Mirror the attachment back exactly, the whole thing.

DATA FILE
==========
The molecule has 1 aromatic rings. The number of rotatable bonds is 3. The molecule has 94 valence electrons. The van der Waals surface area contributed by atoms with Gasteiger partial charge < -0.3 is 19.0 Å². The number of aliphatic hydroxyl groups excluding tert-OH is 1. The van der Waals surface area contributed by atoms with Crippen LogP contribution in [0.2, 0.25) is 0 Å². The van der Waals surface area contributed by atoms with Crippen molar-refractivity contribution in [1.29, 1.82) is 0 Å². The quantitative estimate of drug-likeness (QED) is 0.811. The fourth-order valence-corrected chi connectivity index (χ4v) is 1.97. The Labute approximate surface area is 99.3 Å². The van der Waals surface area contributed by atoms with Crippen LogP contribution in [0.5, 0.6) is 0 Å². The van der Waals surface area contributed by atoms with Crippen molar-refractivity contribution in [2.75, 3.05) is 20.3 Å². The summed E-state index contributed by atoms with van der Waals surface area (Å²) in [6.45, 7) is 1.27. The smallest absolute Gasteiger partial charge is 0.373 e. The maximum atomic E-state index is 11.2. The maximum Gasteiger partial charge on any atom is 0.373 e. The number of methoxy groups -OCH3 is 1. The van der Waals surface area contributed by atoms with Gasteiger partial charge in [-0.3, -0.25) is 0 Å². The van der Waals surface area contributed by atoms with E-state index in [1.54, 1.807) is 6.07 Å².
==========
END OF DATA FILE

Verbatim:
The molecule has 1 aromatic rings. The number of rotatable bonds is 3. The molecule has 94 valence electrons. The van der Waals surface area contributed by atoms with Gasteiger partial charge < -0.3 is 19.0 Å². The number of aliphatic hydroxyl groups excluding tert-OH is 1. The van der Waals surface area contributed by atoms with Crippen LogP contribution in [0.2, 0.25) is 0 Å². The van der Waals surface area contributed by atoms with Crippen molar-refractivity contribution in [1.29, 1.82) is 0 Å². The quantitative estimate of drug-likeness (QED) is 0.811. The fourth-order valence-corrected chi connectivity index (χ4v) is 1.97. The Labute approximate surface area is 99.3 Å². The van der Waals surface area contributed by atoms with Crippen LogP contribution in [0.5, 0.6) is 0 Å². The van der Waals surface area contributed by atoms with Crippen molar-refractivity contribution in [2.75, 3.05) is 20.3 Å². The summed E-state index contributed by atoms with van der Waals surface area (Å²) in [6.45, 7) is 1.27. The smallest absolute Gasteiger partial charge is 0.373 e. The maximum atomic E-state index is 11.2. The maximum Gasteiger partial charge on any atom is 0.373 e. The number of methoxy groups -OCH3 is 1. The van der Waals surface area contributed by atoms with Gasteiger partial charge in [-0.3, -0.25) is 0 Å². The van der Waals surface area contributed by atoms with E-state index in [1.54, 1.807) is 6.07 Å².